The Correction Officers Benevolent Association last week mailed 50,000 palm cards to registered vo­ters in an effort to get them to raise questions about Mayor de Blasio’s proposal to cut the number of jail inmates in New York City to 5,000 and then close Rikers Island.

“Since Mayor de Blasio has refused to listen to our grave concerns about the 18-percent increase in jail violence, we’re taking our message directly to registered voters across the city,” said COBA President Elias Husa­mudeen. “We are not going to allow this administration to use their endorsement of the Lippman Commission’s report as a smokescreen to distract the public from the reality that the Mayor’s 14-point plan to end jail violence has failed.

“The public needs to ask Mayor de Blasio, as he visits their boroughs, what is his plan to deal with the most violent inmates who have been emboldened to continue their attacks on correction officers, civilians and inmates alike, as a result of his misguided policies.”

Mr. de Blasio last month reversed his opposition to City Council Speaker Melissa Mark-Viverito’s plan of closing Rikers. He said that a continually declining crime rate and the rise of programs to replace money bail with community supervision should make it possible to sharply reduce the average daily population from the current 9,300.

The city has about 2,400 beds in jails in Manhattan, Brooklyn, Queens and The Bronx. The Mayor said new jails would have to be constructed in each borough to provide an additional 2,600 beds. He said the City Council would have to take the lead in selecting sites, an assignment that Council Members have not embraced.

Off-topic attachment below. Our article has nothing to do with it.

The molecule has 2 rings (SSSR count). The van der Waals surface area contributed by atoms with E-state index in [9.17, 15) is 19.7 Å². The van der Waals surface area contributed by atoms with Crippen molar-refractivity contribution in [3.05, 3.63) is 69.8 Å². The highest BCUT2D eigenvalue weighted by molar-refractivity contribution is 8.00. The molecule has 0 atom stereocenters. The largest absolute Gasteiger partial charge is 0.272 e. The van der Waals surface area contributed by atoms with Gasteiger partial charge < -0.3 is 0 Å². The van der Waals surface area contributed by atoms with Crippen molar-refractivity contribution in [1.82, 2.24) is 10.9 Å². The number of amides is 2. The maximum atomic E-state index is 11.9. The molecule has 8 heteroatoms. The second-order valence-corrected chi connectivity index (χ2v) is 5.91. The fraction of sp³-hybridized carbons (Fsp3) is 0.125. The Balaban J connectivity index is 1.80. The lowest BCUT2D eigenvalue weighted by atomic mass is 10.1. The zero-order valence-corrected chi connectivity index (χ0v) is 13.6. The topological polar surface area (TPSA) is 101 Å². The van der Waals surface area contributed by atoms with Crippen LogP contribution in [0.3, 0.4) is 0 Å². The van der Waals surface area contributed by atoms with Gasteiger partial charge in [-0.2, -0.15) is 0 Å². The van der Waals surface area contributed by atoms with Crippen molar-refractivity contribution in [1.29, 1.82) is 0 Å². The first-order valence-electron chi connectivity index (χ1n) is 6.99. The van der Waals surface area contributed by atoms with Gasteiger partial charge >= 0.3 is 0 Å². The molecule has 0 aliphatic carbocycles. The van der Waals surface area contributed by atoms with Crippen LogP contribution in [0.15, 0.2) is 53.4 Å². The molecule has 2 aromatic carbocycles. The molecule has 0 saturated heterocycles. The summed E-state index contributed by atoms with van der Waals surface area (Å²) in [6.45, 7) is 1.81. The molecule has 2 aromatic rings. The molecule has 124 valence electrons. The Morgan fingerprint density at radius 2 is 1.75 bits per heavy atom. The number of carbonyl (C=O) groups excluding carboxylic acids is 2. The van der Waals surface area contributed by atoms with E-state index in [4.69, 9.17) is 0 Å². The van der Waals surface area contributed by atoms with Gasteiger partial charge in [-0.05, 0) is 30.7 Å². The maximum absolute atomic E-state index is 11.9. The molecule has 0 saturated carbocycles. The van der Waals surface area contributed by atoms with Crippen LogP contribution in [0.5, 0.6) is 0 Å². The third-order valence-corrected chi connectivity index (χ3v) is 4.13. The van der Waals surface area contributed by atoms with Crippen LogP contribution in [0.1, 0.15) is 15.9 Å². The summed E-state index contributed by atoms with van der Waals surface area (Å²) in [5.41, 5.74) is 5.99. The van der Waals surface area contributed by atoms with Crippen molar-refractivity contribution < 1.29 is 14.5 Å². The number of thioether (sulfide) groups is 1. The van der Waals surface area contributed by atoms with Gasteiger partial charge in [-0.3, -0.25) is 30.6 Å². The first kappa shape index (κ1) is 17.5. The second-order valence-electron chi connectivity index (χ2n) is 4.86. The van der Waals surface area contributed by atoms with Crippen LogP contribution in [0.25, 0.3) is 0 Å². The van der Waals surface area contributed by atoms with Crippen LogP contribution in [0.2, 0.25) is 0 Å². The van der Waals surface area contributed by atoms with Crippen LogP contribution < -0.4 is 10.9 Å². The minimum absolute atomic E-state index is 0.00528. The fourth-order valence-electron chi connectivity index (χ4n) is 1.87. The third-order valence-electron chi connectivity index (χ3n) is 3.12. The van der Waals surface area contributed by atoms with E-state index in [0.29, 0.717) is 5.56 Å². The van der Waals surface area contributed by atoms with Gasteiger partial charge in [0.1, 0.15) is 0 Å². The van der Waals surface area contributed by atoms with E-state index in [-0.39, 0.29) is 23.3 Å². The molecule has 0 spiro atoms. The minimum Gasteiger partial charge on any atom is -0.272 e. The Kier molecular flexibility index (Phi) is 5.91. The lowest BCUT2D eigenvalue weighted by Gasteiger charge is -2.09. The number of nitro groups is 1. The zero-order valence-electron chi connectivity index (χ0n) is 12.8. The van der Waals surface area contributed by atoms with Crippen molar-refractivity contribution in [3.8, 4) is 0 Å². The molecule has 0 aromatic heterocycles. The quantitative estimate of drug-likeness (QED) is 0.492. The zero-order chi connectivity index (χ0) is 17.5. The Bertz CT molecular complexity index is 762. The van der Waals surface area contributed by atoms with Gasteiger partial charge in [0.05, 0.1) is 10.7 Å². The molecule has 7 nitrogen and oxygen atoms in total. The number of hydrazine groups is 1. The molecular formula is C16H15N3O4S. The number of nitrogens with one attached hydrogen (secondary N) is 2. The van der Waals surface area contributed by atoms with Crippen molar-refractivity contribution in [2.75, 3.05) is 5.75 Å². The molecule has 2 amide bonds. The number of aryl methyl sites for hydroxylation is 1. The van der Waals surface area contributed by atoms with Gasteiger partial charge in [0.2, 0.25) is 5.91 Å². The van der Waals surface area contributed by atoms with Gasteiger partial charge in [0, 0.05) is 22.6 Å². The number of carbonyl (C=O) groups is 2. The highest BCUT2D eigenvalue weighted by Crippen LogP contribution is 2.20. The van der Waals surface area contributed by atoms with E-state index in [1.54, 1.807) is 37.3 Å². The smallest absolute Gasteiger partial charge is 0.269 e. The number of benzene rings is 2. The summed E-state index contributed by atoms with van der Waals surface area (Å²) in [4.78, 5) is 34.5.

The correction unions have referred to Mr. de Blasio’s plan, and an accompanying report by a commission appointed by Ms. Mark-Viverito and chaired by retired State Chief Judge Jonathan Lippman that makes similar points, as “Fantasy Island.”

They said the Mayor had broached the plan in a year when he was seeking re-election to distract from what they call his failure to control rising violence on the troubled island.

The Mayor began a borough-by-borough “listening tour” last week in Staten Island. The palm cards were sent to 5,000 registered Republicans and 5,000 registered Democrats in each of the boroughs, the union said.

“No matter which side of the bars your family member is on, we all deserve to be safe,” the cards say. “Tell Mayor de Blasio that you demand safer conditions for everyone in New York City’s jails.”

By coincidence, less than 24 hours before COBA sent out its mailer April 13, the Mayor’s campaign committee emailed a letter in his name to people asking that they sign a petition supporting the plan to close Rikers.

In the letter, addressed to “Sisters and Brothers,” the Mayor stated, “The mass-incarceration crisis did not begin in New York City, but by making this important change, it will end here.”

The recipient of the letter who forwarded it to us had the cynical thought that there was an ulterior motive—a hope that those who agreed with his sentiments might also enclose a check to Mr. de Blasio’s campaign.